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Ranking the NFC East: Interior defensive lines

It’s early July, and there’s not much to do except to make lists and rank players... so let’s get to it!

Training camp starts in about three weeks, and we’re about 5 weeks from the preseason opener against the Patriots.

Basically, we have nothing to do but wait.

So, I thought we could do what we did last year at this time: let’s rank the NFC East, one or two position groups at a time. Last year, I didn’t ask readers to rank defensive lines; however, I thought we’d take a stab at ranking interior defensive lines for 2018.

Interior DL play can be really difficult to quantify. These guys get more stats than, say, offensive lineman, but they are often the most invisible players on the field — especially in 2-gap systems, or where they often are simply asked to “eat space” by demanding double-teams to free up other players, especially linebackers, who rack up the tackling stats.

The fact that the base defensive schemes in the division are diverse also makes comparisons a bit of an ‘apples to oranges’ exercise, but — hey! — it’s the deadest part of the off-season. What else you gonna do?

The Redskins, of course, invested their first round draft pick in the DL for the second year in a row, and — again, for the second year in a row — spent it on an Alabama defensive lineman. In 2017 it was Jonathan Allen; in 2018, it was Daron Payne. The ‘Skins double-dipped in the latest draft by taking Tim Settle, from Virginia Tech, in the 5th round. With Matt Ioaniddis returning healthy and Stacey McGee back for his second season as a Redskin, there is an expectation for the first time in several years that the Redskins interior DL will be able to both control the running game of opponents and get a disruptive interior push on the passer. I’m sure Redskins fans everywhere will have their fingers crossed that the team can turn last year’s weakness into a strength.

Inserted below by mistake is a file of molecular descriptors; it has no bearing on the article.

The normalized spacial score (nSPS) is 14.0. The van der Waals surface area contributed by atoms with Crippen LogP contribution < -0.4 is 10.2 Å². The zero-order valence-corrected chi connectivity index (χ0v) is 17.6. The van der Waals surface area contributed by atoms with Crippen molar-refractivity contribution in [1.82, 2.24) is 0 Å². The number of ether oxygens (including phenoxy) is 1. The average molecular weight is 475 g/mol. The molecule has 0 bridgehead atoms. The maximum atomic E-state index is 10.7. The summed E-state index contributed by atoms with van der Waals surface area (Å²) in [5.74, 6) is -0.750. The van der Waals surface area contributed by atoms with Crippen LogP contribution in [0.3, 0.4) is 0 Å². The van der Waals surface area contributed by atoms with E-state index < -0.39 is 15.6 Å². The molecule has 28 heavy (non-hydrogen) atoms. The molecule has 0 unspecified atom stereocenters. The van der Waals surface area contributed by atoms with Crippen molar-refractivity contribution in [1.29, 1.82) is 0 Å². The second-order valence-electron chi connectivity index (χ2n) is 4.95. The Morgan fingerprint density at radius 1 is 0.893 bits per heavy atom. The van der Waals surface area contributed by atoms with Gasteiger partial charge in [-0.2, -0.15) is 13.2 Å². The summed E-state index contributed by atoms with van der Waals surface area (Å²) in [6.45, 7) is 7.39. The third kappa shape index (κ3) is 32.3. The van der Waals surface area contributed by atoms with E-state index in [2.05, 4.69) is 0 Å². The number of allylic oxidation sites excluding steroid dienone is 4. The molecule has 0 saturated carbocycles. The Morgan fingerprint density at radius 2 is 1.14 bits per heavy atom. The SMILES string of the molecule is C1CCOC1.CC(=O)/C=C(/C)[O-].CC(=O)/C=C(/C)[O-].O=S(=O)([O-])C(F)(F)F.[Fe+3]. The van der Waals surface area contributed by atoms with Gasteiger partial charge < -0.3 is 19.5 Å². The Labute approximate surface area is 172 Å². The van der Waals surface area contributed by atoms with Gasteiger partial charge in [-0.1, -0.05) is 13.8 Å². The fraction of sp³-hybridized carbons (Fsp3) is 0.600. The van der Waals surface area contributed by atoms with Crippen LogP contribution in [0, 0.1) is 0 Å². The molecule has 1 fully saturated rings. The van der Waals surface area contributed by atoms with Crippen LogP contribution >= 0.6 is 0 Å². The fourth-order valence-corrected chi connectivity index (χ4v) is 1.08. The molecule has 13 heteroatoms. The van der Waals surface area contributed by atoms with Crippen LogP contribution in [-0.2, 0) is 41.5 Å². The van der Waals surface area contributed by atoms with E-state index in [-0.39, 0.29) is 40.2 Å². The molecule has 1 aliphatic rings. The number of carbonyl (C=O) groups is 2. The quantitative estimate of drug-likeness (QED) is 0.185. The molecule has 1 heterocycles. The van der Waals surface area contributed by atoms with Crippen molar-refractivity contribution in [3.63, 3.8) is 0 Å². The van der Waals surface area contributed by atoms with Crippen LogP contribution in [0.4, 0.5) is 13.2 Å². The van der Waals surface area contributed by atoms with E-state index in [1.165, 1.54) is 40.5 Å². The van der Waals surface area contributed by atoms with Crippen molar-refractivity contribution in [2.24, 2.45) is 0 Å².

The “big” name for the Giants, of course, is Damon ‘Snacks’ Harrison, but Dave Gettleman looked to the draft to reinforce the defense that Jerry Reese had tried to buy in free agency a couple of seasons ago. In the 3rd round this year, the Giants took BJ Hill, and in the 5th round they selected RJ McIntosh, investing two of their 6 draft picks in the interior of the defense after spending big to sign Nate Solder and drafting Will Hernandez for the offense. I get the feeling that Dave Gettleman is trying to make a statement about what kind of football will be played by the Giants with him in charge.

The Eagles interior DL — with one big exception — is largely unchanged from last season, and given that the defensive front 7 played outstandingly all season, and that Philly won the super bowl, they certainly deserve a lot of respect. Fletcher Cox is one of the best veteran D-linemen in the game, and Haloti Ngata — who will be remembered forever as the man who ended RG3’s career — was signed away from Detroit in free agency this year, adding another big name to the fearsome front 7 of the NFL champion Eagles.